This format can be read on Windows 98 as well as many Apple computers. You should use this version if you need to format DVD-RAM or MO (Magneto-optical) discs.

Live File System version

1.5

Best for

This format is compatible with Windows 2000, Windows XP, and Windows Server 2003. It might not be compatible with Windows 98 or Apple computers.

Live File System version

2.01

Best for

This format is compatible with Windows XP and Windows Server . It might not compatible with Windows 98, Windows 2000, or Apple computers.

Live File System version

2.5

Best for

This format is designed for the latest version of Windows and might not be compatible with earlier versions of Windows.

For information on how to choose one of these versions when you format a disc, see Format a CD or DVD.

What are the differences between the various kinds of CD and DVD discs?

The following table describes the different kinds of CDs and DVDs and provides information about their appropriate use.

Disc General information Capacity Compatibility
Disc

CD-ROM

General information

Known as a read-only disc, usually used to store commercial programs and data. You can't add or delete information on a CD-ROM.

Capacity

650 megabytes (MB)

Compatibility

Highly compatible with most computers and devices.

Disc

CD-R

General information

You can burn files to a CD-R more than once (each time is referred to as a session), but you can't delete files from the disc. Each burn is permanent.

Capacity

650 MB and 700 MB

Compatibility

You must close the session to read this disc in a different computer. Highly compatible with most computers and devices.

Disc

CD-RW

General information

You can burn files to a CD-RW more than once. You can also delete unwanted files from the disc to reclaim space and add additional files. A CD-RW can be burned and erased many times.

Capacity

650 MB

Compatibility

Compatible with many computers and devices.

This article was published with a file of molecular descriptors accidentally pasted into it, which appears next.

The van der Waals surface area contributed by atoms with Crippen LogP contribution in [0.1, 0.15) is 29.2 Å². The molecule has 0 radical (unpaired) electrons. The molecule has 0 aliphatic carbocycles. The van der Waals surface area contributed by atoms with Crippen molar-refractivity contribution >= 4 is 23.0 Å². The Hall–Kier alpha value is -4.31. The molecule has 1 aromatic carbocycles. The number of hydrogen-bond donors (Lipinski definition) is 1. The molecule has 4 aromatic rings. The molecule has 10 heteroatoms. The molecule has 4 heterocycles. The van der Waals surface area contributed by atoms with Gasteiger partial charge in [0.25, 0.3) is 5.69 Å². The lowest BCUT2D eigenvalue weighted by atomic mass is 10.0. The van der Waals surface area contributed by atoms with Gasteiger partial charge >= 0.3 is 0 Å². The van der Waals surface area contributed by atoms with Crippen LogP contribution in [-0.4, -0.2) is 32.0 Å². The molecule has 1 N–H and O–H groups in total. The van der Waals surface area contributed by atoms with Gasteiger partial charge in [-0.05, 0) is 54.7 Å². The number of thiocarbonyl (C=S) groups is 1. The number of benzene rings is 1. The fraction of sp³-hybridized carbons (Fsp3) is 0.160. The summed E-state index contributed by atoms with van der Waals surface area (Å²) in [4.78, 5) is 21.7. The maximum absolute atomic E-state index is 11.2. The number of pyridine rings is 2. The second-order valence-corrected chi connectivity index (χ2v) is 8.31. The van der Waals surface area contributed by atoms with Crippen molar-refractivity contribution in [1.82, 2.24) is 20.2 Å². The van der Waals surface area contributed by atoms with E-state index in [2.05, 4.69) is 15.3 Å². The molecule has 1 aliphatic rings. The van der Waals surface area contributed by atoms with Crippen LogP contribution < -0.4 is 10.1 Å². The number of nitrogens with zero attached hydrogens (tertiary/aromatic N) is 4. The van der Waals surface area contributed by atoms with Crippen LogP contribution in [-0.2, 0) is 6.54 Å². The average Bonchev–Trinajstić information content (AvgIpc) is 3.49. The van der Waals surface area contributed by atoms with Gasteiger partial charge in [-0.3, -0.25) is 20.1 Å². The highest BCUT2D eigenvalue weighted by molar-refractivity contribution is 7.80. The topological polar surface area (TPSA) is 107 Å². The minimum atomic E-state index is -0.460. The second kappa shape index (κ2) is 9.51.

Disc

DVD-ROM

General information

Known as a read-only disc, usually used to store commercial programs and data. You can't add or delete information on a DVD-ROM.

Capacity

4.7 gigabytes (GB)

Compatibility

Highly compatible with most computers and devices.

Disc

DVD-R

General information

You can burn files to a DVD-R more than once (each time is referred to as a session), but you can't delete files from the disc. Each burn is permanent.

Capacity

4.7 GB

Compatibility

You must close the session to read this disc in a different computer. Highly compatible with most computers and devices.

Disc

DVD+R

General information

You can burn files to a DVD+R more than once (each time is referred to as a session), but you can't delete files from the disc. Each burn is permanent.

Capacity

4.7 GB

Compatibility

You must close the session to read this disc in a different computer. Compatible with many computers and devices.

Disc

DVD-RW

General information

You can burn files to a DVD-RW more than once (each time is referred to as a session). You can also delete unwanted files from the disc to reclaim space and add additional files. A DVD-RW can be burned and erased many times.

Capacity

4.7 GB

Compatibility

You don't need to close the session to read this disc in another computer. Compatible with many computers and devices.

Disc

DVD+RW

General information

You can burn files to a DVD+RW more than once (each time is referred to as a session). You can also delete unwanted files from the disc to reclaim space and add additional files. A DVD+RW can be burned and erased many times.

Capacity

4.7 GB

Compatibility

You don't need to close the session to read this disc in another computer. Compatible with many computers and devices.

Disc

DVD-RAM

General information

You can burn files to a DVD-RAM more than once. You can also delete unwanted files from the disc to reclaim space and add additional files. A DVD-RAM can be burned and erased many times.

Capacity

2.6 GB

4.7 GB

5.2 GB

9.4 GB

Compatibility

DVD-RAM discs can generally only be used DVD-RAM drives and might not be readable by DVD players and other devices.

Note

  • For another computer to be able to read a DVD disc, that computer must have a DVD drive. CDs can be used in both CD and DVD drives.